MOOCing About

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    27-May-2015
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Dr Marcus O'Donnell discusses the value of MOOCs

Transcript of MOOCing About

  • 1. MOOCING About Dr Marcus ODonnell Journalism/LTC 1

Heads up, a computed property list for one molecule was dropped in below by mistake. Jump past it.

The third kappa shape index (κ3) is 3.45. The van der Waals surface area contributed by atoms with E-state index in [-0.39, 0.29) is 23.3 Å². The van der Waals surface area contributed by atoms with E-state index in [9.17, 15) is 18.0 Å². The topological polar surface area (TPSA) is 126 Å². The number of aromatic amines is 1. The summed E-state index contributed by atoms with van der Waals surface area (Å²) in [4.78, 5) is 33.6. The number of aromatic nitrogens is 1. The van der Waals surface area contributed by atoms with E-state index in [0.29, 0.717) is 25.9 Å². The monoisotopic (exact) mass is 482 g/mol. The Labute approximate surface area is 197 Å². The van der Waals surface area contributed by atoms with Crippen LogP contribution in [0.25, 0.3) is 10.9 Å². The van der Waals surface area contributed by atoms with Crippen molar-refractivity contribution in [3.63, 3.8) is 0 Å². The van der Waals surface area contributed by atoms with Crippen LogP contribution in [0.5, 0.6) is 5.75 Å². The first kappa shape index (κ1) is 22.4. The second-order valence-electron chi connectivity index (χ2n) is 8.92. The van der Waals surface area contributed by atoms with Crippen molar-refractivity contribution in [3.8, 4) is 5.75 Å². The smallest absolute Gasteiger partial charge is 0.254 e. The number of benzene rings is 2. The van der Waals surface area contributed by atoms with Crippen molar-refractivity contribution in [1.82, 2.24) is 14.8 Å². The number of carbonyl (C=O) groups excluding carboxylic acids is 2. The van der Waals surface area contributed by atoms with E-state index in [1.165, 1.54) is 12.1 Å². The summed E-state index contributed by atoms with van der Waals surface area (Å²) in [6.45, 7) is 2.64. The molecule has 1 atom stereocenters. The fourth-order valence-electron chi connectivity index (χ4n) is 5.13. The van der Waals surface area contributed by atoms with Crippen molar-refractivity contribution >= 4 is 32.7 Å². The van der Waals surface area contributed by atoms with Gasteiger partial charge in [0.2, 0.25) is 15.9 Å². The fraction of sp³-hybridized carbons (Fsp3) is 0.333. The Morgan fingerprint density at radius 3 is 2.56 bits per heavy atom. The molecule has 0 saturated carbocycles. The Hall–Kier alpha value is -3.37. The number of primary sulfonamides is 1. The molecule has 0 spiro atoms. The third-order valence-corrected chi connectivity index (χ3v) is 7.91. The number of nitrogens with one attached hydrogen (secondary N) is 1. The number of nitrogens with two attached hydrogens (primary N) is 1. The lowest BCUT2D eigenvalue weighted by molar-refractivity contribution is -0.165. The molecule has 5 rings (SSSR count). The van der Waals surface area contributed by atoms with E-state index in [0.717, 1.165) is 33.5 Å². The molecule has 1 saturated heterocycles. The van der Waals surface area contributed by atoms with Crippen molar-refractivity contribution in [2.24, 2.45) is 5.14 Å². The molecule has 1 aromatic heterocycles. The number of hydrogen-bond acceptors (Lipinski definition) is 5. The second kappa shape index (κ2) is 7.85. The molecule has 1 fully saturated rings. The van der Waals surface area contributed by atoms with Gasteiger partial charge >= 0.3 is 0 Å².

2. The past few years have brought mounting evidence that higher education stands at a crossroads. As with any disruptive technology, MOOCs have been viewed with enthusiasm in many quarters and skepticism in some. However, the underlying facts are inarguable: that the rising cost of education, combined with the transformative potential of online teaching and learning technologies, presents a long-term challenge that no university can afford to ignore. MIT President L. Rafael Reif. 2 3. sustaining v disrupting innovation Any industry has both sustaining and disruptive innovations. Most people are very familiar with the former, which are meant to drive up prices by delivering bigger, faster, stronger products and services for the best customers. Disruption, on the other hand, changes the nature of performance itself, usually driving down prices. Together, these two vectors keep costs in line. Higher education, however, has historically seen only sustaining innovations. To outpace fellow institutions in the game of college rankings, schools have improved classrooms, updated technology, sponsored faculty research, increased administrative overhead, and decked out residence halls and dining facilities. Costs have spiraled out of control. Clayton M. Christensen and Michelle R. Weise 3 4. The learning landscape 4 5. MOOC by numbers 5 6. where? 6 7. Pros and Cons 7 8. 8 9. 9 Why? 10. MOOC value proposition Attracting applicants and engaging alumni. Penn States GIS Mapping MOOC led to a 400% increase in traffic to the GIS program website. Creating communities of learners. In Penn States epidemiology MOOC, learners from high school students to doctors and public health professionals connected to discuss vaccinations and public health. Using MOOC components in traditional courses. Penn State professors have been using MOOC lectures and other resources in their traditional face-to-face and online courses. Using MOOCs to advance research. Penn State professors are also using what they learn from MOOC students for their own research projects. Pennsylvania State Universitys online provost Craig Weidermann 10 11. levels of engagement Viewers watch lectures, handing in few if any assignments. Solvers hand in assignments for a grade, viewing few if any lectures. All-Rounders balance the watching of lectures with the handing in of assignments. Collectors primarily download lectures. Bystanders are registered for the course, but their total activity is below a very low threshold. 2014 Coursera study of 300,000 MOOC participants 11 12. Album or Playlist - unbundling HE MIT Report argues for modules over subjects: Students could retake any module they have trouble with before moving to the next concept in a sequence. A modular approach would make it easier for professors to teach a course together, since faculty members could tackle a section rather than a whole course. Updating a module when new information emerges is easier than redesigning an entire course. MIT Report 12 13. 6.9 million clicks - what works? Brevity (viewers generally tune out after six minutes) Informality, with professors seated at a desk, not standing behind a podium Lively visuals rather than static PowerPoint slides Fast talkers (professors seen as the most engaging spoke at 254 words per minute) More pauses, so viewers can soak in complex diagrams Web-friendly lessons (existing videos broken into shorter chunks are less effective than ones crafted for online audiences) MITs Computer Science and Artificial Intelligence Lab study of EdX 13 14. Lecturescape Learning from MOOC design 14 15. 15University of Wisconsin at La Crosse UW-System College Readiness Math MOOC 16. Hybrid design-just add MOOC? MOOCs can successfully be used by traditional F2F courses as part of a learning design Does not affect learning outcomes Does require very careful design Student feedback is often contradictory: MOOC seemed like a separate course. learned more in this course than a usual lecture course, Maryland Study 16